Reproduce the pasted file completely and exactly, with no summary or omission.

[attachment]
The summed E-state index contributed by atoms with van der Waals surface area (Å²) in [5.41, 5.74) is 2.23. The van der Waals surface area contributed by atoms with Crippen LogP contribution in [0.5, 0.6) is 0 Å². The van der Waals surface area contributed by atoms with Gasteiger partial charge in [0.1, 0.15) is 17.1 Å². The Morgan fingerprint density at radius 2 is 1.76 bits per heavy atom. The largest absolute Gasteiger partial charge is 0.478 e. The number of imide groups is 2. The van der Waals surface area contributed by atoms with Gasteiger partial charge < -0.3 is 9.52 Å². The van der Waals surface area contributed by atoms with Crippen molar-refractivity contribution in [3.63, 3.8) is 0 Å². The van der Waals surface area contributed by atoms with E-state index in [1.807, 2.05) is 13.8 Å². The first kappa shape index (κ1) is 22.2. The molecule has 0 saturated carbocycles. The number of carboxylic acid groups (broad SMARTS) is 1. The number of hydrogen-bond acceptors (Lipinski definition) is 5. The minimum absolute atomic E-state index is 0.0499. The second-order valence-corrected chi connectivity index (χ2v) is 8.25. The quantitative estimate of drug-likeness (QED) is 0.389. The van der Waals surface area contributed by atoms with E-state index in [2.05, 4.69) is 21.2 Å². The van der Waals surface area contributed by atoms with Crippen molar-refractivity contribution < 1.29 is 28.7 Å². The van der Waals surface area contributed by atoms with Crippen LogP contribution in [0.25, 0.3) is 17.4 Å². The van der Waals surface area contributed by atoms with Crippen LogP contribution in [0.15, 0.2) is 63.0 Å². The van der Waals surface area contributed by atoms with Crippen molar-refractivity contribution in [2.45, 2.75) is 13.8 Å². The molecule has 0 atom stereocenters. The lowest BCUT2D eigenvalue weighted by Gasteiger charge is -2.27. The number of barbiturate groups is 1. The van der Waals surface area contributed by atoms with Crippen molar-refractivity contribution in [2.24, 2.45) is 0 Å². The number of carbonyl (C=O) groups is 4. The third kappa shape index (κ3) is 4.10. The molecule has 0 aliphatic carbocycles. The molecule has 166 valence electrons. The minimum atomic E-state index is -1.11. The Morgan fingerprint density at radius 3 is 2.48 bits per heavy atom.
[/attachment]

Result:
The summed E-state index contributed by atoms with van der Waals surface area (Å²) in [5.41, 5.74) is 2.23. The van der Waals surface area contributed by atoms with Crippen LogP contribution in [0.5, 0.6) is 0 Å². The van der Waals surface area contributed by atoms with Gasteiger partial charge in [0.1, 0.15) is 17.1 Å². The Morgan fingerprint density at radius 2 is 1.76 bits per heavy atom. The largest absolute Gasteiger partial charge is 0.478 e. The number of imide groups is 2. The van der Waals surface area contributed by atoms with Gasteiger partial charge < -0.3 is 9.52 Å². The van der Waals surface area contributed by atoms with Crippen molar-refractivity contribution in [3.63, 3.8) is 0 Å². The van der Waals surface area contributed by atoms with E-state index in [1.807, 2.05) is 13.8 Å². The first kappa shape index (κ1) is 22.2. The molecule has 0 saturated carbocycles. The number of carboxylic acid groups (broad SMARTS) is 1. The number of hydrogen-bond acceptors (Lipinski definition) is 5. The minimum absolute atomic E-state index is 0.0499. The second-order valence-corrected chi connectivity index (χ2v) is 8.25. The quantitative estimate of drug-likeness (QED) is 0.389. The van der Waals surface area contributed by atoms with E-state index in [2.05, 4.69) is 21.2 Å². The van der Waals surface area contributed by atoms with Crippen molar-refractivity contribution < 1.29 is 28.7 Å². The van der Waals surface area contributed by atoms with Crippen LogP contribution in [0.25, 0.3) is 17.4 Å². The van der Waals surface area contributed by atoms with Crippen LogP contribution in [0.15, 0.2) is 63.0 Å². The van der Waals surface area contributed by atoms with Crippen molar-refractivity contribution in [2.45, 2.75) is 13.8 Å². The molecule has 0 atom stereocenters. The lowest BCUT2D eigenvalue weighted by Gasteiger charge is -2.27. The number of barbiturate groups is 1. The van der Waals surface area contributed by atoms with Crippen molar-refractivity contribution in [2.24, 2.45) is 0 Å². The number of carbonyl (C=O) groups is 4. The third kappa shape index (κ3) is 4.10. The molecule has 0 aliphatic carbocycles. The molecule has 166 valence electrons. The minimum atomic E-state index is -1.11. The Morgan fingerprint density at radius 3 is 2.48 bits per heavy atom.